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The Savvy Guide to Motorcycles - A Motorcycle Book Review

Can a librarian who learns to ride a motorcycle, inspire you to learn too?

This article is a review of a motorcycle book called The Savvy Guide to Motorcycles by Shirley Duglin Kennedy. This book is available through Indy-Tech Publishing.

In early 2004, I became acquainted with a new rider on the About.com Motorcycles forum. She was a librarian and a writer. She was just learning to ride her own and came on three of my motorcycle forums to discuss her progress. Later on, she got more and more proficient. She decided that she wanted to share her experiences to help other new riders. She decided to write a book -- this book.

Of course, there is a big leap between wanting to share your experiences to help other new riders and being able to pull it off. Shirley Duglin Kennedy, author of The Savvy Guide to Motorcycles, has, indeed, pulled it off and new riders will be the beneficiaries.

Kennedy has accomplished a feat that I had thought about doing myself.

She appears to have soaked up all the material on the Motorcycles site and forums and then stepped back and added copious amounts of additional research to create a truly valuable book. This is a well researched and crafted book in the Savvy Guide series by Sams Technical Publishing, LLC.

I'm a great fan of the new CBS TV series, NUM3ERS, that deals with the uses of mathematics and physics to solve FBI cases. Every week, the show starts with the presentation of a series of numbers on a single screen that defines the show for that week. In like fashion, I'd like to do the numbers on this new book before I give my recommendations.

251 pages, 71 pictures, 39 Web page screens, 89 glossary items, 45 book references, 20 magazine links, 43 motorcycle organization links, 29 Web sites, 26 Savvy tips, 10 information tips, 12 tables, 10 chapters, 4 rider profiles, all prefaced by 1 piece of advice to the reader before they start to read this book:

    "This is the book I wish I'd had when I was making the decision to learn to ride. It is not a book for dummies or idiots. It is not a book that will teach you how to ride a motorcycle.

    You cannot learn that from a book.

    It's all up to you. And my job here is to arm you with the information you need to make intelligent decisions about motorcycling." -- Shirley Duglin Kennedy

In the interest of full disclosure, I do have to state that this book has many references to the About.com Motorcycles site (I am the former Guide to that site) and its six forums. In fact, three of the four rider profiles given are for members of the Motorcycles forums including one profile of me. About.com is mentioned nine times and I'm mentioned five times. These references are flattering both to the Motorcycles site and its members but exposure to the site and forums seems to have assisted the author in preparation of the book. Perhaps the book might never have been written had the Motorcycles site not existed. I take a certain amount of pride that a book so well written and useful to beginning riders could have come from one of our members.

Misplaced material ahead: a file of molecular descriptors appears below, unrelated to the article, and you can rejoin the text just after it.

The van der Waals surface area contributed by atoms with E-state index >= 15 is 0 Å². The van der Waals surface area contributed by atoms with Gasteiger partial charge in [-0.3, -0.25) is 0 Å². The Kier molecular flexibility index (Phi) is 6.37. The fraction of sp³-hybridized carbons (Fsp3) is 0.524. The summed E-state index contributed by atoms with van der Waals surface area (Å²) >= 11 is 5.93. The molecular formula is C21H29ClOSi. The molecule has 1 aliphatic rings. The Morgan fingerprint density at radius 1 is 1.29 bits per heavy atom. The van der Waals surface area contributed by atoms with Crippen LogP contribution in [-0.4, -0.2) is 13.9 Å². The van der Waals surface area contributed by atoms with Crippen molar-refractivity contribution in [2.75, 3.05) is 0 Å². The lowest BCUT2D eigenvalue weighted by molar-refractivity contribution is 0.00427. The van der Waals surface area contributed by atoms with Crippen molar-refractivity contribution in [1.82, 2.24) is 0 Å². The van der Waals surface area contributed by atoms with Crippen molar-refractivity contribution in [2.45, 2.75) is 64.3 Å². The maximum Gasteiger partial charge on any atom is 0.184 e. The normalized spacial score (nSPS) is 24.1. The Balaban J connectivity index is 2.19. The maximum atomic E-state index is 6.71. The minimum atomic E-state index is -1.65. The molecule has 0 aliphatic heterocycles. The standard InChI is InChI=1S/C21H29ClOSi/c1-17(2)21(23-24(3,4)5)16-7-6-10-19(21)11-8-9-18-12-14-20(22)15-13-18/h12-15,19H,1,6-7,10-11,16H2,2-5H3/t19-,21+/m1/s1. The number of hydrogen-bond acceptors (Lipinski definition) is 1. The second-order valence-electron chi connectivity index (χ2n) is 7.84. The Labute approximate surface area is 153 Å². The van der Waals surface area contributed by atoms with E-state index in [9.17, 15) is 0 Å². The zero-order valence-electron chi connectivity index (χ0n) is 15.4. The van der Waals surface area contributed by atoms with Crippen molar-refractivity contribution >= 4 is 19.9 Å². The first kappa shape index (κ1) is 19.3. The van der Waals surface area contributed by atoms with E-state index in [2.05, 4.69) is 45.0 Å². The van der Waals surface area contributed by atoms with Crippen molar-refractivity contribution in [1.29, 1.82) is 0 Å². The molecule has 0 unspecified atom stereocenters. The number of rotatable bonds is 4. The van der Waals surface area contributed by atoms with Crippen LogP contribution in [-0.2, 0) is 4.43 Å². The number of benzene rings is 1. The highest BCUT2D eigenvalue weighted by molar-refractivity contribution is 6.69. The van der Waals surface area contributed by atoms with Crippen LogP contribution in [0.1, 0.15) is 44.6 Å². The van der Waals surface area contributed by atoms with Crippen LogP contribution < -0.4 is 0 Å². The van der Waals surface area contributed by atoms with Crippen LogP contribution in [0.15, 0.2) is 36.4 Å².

Some subjects covered are: The Motorcycle Mystique, When Did All of This Start?, How Does a Motorcycle Work?, How Does It Go?, How Does It Stay Up?, How Does It Steer?, Yes, You Need a Special License, Getting Trained, Different Kinds of Bikes, Buying a Bike, Choosing Gear, Staying Safe, Caring for a Bike, Group Riding, and Motorcycle Etiquette.

A nice touch is the way the author brings all the Internet links and screen shots into the book. After all, most motorcyclists these days are on the Web and get much of their information there. Especially useful these days are the motorcycle forums on the Internet. Kennedy gives you her personal experiences on the forums.

The author promises that all the Web links mentioned in the book will be made available on a special Web site linked to her own personal Web site. So far, that site has not been constructed but I assume it will be soon.

It's hard to read this book and not find out about most of the salient points of the motorcycle experience. Got a question? You'll find an answer here or be led to a reference or Internet link where you can find out more.

Most riders get their training through courses sponsored by the Motorcycle Safety Foundation (MSF). The author relates her own, sometimes less than successful, experiences in MSF training so you will be aware that learning to ride can be daunting and not for everyone. Her technical editor for this book was an MSF instructor.

I have read many books about motorcycles but few good books about the whole subject from the beginner's viewpoint. This is an excellent book. I was quite surprised by it. This is a book by a writer who also is a librarian and a beginning motorcycle rider. The combination results in a refreshing book of wide appeal to the motorcycling community. You will enjoy it but better still, you will learn what it takes to become a motorcyclist.

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